completed, with the exception of graveling of the dam in the fall of
1881. The water was lower that summer than it had been for thirty five
years before. The canal was completed and opened for navigation the
following spring.


In building such a dam as this the difficulties to be contended against
were unusually great. It was required to make it as near perfectly tight
as possible and be, of course, always submerged. Allowing for water used
by canal and slide and the leakage there should be a depth on the crest
of the dam in low water of 2.50 feet and in high of about 10 feet.
These depths turned out ultimately to be correct. The river reaches
its highest about the middle of May, and its lowest in September. It
generally begins to rise again in November. Nothing could be done except
during the short low water season, and some years nothing at all. Even
at the most favorable time the amount of water to be controlled was
large. Then the depth at the site varied in depth from 2 to 14 feet, and
at one place was as much as 23 feet. The current was at the rate of from
10 to 12 miles an hour. Therefore, failures, losses, etc., could not be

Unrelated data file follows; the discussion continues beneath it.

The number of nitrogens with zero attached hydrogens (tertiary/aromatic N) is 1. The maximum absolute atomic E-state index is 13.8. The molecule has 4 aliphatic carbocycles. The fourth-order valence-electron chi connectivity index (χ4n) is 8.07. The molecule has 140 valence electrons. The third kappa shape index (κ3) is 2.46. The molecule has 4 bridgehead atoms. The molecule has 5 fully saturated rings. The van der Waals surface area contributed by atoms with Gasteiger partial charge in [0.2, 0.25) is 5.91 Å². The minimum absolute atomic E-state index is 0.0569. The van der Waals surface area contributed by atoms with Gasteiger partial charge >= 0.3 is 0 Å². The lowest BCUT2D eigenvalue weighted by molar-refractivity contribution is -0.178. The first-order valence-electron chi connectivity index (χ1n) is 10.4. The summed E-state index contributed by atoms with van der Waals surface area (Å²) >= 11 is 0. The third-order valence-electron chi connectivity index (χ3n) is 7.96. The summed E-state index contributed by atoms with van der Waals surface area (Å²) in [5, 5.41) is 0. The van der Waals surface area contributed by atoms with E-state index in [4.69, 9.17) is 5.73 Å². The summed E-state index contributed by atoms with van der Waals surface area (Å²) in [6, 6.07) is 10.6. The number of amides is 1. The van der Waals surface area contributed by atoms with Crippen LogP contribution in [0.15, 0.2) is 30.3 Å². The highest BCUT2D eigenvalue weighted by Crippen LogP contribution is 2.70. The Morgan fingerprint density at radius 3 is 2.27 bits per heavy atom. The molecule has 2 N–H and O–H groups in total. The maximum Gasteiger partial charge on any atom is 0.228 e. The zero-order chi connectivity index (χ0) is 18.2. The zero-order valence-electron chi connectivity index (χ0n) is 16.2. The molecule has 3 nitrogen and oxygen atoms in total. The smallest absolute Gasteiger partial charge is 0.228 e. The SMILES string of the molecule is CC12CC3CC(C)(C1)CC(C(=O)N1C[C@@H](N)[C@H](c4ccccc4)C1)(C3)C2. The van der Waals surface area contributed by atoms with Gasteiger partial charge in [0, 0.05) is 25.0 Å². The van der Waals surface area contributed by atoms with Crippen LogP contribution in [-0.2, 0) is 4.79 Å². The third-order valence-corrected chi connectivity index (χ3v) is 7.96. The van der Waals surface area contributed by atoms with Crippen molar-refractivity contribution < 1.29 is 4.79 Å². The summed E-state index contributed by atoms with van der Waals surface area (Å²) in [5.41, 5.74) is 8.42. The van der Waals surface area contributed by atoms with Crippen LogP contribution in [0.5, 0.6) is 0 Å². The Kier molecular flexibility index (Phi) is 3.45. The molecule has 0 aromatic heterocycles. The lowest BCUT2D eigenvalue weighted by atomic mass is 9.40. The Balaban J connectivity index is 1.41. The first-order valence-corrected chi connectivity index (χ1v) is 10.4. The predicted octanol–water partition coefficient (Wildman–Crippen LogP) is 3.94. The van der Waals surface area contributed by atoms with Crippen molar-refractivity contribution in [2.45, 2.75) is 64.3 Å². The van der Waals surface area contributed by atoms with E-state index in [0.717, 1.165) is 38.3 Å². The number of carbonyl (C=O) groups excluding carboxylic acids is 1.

avoided, and a great deal had to be learned as the work progressed. I
am not aware that a dam of the kind was ever built, or attempted to be
built across a river having such a large flow as the Ottawa.

The method of construction was as follows. Temporary structures of
various kinds suited to position, time, etc., were first placed
immediately above the site of the dam to break the current. This was
done in sections and the permanent dam proceeded with under that

In shallow water timber sills 36 feet long and 12 inches by 12 inches
were bolted to the lock up and down stream, having their tops a uniform
height, namely, 9.30 feet below the top of dam when finished. These
sills were, where the rock was high enough, scribed immediately to it,
but if not, they were 'made up' by other timbers scribed to the rock, as
shown by Figs 4 and 5. They were generally placed in pairs about 6 feet
apart, and each alternate space left open for the passage of water, to
be closed by gates as hereafter described. Each sill was fastened by
five 11/2 in. bolts driven into pine plugs forced into holes drilled
from 18 inches to 24 inches into the rock. The temporary rock was then
removed as far as possible, to allow a free flow of the water.

In the channels of which there are three, having an aggregate width of
about 650 feet, cribs 46 feet wide up and down stream were sunk. In the